When ‘Parenthood‘ premiered, I let loose with an epic rant about its lousy portrayal of my hometown of Berkeley. Since then, the show has built a following. NBC renewed it for a second season this week. And I’m going to eat my words. While it is still not the most accurate depiction of the Bay Area, it has developed into a good family drama. In fact, with ABC’s ‘Brothers & Sisters‘ focusing more on corporate intrigue and melodrama these days, ‘Parenthood’ is the only true family drama on network television right now.
Tuesday’s episode focused on realistic situations: parents concerned that their child might have a behavioral problem, a teenage girl who is sick of her mother assuming she will follow in her footsteps, a father hoping his son will rescue him from a bad real estate deal. In a sea of crime and medical dramas, old fashioned family problems seem innovative. The cast’s chemistry has improved. They actually seem like they could be related.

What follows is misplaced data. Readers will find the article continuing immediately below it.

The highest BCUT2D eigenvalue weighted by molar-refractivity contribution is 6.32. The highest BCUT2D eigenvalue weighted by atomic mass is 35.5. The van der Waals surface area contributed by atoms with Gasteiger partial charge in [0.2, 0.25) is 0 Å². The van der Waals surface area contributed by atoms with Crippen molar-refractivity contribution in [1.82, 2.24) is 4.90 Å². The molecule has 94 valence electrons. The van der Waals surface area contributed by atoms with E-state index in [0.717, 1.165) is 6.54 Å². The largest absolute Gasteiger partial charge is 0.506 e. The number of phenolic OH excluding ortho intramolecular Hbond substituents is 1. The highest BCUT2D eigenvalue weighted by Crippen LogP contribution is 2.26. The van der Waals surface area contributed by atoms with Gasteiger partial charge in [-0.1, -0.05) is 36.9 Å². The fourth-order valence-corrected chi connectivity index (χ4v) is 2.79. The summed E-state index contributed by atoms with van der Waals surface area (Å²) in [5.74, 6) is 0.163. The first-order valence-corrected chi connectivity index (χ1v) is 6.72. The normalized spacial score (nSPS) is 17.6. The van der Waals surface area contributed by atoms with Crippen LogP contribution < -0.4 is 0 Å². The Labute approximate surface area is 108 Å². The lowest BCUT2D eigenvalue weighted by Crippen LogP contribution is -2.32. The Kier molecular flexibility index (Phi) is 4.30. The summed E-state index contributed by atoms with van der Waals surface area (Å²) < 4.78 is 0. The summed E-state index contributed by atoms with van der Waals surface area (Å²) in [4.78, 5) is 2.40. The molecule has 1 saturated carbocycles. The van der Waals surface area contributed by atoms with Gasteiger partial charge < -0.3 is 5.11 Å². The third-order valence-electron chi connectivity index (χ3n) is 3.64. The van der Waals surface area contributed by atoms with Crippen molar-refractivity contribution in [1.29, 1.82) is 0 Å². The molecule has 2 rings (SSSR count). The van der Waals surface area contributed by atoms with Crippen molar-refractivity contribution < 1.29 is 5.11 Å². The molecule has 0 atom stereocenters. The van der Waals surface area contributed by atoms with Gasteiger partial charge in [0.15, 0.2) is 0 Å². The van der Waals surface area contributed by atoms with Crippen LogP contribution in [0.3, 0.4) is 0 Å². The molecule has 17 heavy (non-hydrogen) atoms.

The elder Bravermans, Zeek (Craig T. Nelson), sporting the worst hair on television not glued to Bret Michaels’ scalp, and Camille (Bonnie Bedelia) are the most interesting characters. When Zeek lightly asked her about what he remembered as a funny incident when one of their children vomited on her, she quietly told him that it was an awful experience and he left her to fend for herself. Their kids seem largely unaware of how terrible their marriage is. I am curious to learn more about why their relationship has lasted.
There was even one convincingly Berkeley scene: Jabbar’s spectacularly awkward fifth birthday party. Crosby (Dax Shepard) invited the rest of his family to meet the family of the son he just learned was his. Zeek wrongly assumed Jasmine (Joy Bryant’s) African American family hated Crosby because they were militants who hated white people. Camille impressed Jasmine’s mother by revealing that she knew the meaning of Jasmine’s brother Sekou’s name. I started to laugh. One of my next childhood next door neighbors was named Sekou. Well played, ‘Parenthood.’ Lose the neckties, make the classrooms a lot grungier, research where people actually eat, amp up the weirdness, and you might actually get it right.
Watch the latest episode below: